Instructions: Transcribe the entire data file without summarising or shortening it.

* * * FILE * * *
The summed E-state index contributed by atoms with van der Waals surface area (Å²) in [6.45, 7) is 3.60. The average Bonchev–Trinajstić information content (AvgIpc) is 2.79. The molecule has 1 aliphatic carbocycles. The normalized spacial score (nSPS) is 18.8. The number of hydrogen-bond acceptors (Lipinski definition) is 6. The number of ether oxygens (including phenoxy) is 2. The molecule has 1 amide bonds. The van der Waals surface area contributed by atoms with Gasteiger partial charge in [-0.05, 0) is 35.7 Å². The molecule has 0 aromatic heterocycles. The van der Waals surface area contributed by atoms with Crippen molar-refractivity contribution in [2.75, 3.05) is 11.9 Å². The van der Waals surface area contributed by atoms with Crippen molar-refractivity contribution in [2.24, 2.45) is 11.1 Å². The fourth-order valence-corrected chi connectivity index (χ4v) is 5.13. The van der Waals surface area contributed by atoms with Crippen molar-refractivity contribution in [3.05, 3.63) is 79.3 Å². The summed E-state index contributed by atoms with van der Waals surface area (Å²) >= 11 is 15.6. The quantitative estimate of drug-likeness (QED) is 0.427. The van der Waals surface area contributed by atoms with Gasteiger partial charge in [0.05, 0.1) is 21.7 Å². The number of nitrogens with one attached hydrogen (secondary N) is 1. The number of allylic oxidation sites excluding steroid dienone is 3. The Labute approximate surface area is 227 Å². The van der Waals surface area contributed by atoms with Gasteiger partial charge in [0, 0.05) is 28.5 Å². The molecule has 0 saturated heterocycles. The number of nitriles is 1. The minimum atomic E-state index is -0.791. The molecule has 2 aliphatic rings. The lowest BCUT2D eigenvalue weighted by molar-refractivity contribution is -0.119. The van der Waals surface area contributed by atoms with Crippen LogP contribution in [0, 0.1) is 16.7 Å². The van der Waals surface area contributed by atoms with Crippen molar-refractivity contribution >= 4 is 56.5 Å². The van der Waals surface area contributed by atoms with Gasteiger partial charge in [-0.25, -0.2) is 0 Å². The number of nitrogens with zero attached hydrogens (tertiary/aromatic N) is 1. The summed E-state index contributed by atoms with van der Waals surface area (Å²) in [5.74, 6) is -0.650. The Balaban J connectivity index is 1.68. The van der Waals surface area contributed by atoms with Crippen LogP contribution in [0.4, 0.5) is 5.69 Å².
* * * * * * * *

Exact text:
The summed E-state index contributed by atoms with van der Waals surface area (Å²) in [6.45, 7) is 3.60. The average Bonchev–Trinajstić information content (AvgIpc) is 2.79. The molecule has 1 aliphatic carbocycles. The normalized spacial score (nSPS) is 18.8. The number of hydrogen-bond acceptors (Lipinski definition) is 6. The number of ether oxygens (including phenoxy) is 2. The molecule has 1 amide bonds. The van der Waals surface area contributed by atoms with Gasteiger partial charge in [-0.05, 0) is 35.7 Å². The molecule has 0 aromatic heterocycles. The van der Waals surface area contributed by atoms with Crippen molar-refractivity contribution in [2.75, 3.05) is 11.9 Å². The van der Waals surface area contributed by atoms with Crippen molar-refractivity contribution in [2.24, 2.45) is 11.1 Å². The fourth-order valence-corrected chi connectivity index (χ4v) is 5.13. The van der Waals surface area contributed by atoms with Crippen molar-refractivity contribution in [3.05, 3.63) is 79.3 Å². The summed E-state index contributed by atoms with van der Waals surface area (Å²) >= 11 is 15.6. The quantitative estimate of drug-likeness (QED) is 0.427. The van der Waals surface area contributed by atoms with Gasteiger partial charge in [0.05, 0.1) is 21.7 Å². The number of nitrogens with one attached hydrogen (secondary N) is 1. The number of allylic oxidation sites excluding steroid dienone is 3. The Labute approximate surface area is 227 Å². The van der Waals surface area contributed by atoms with Gasteiger partial charge in [0, 0.05) is 28.5 Å². The molecule has 0 saturated heterocycles. The number of nitriles is 1. The minimum atomic E-state index is -0.791. The molecule has 2 aliphatic rings. The lowest BCUT2D eigenvalue weighted by molar-refractivity contribution is -0.119. The van der Waals surface area contributed by atoms with Crippen LogP contribution in [0, 0.1) is 16.7 Å². The van der Waals surface area contributed by atoms with Crippen molar-refractivity contribution >= 4 is 56.5 Å². The van der Waals surface area contributed by atoms with Gasteiger partial charge in [-0.25, -0.2) is 0 Å². The number of nitrogens with zero attached hydrogens (tertiary/aromatic N) is 1. The summed E-state index contributed by atoms with van der Waals surface area (Å²) in [5.74, 6) is -0.650. The Balaban J connectivity index is 1.68. The van der Waals surface area contributed by atoms with Crippen LogP contribution in [0.4, 0.5) is 5.69 Å².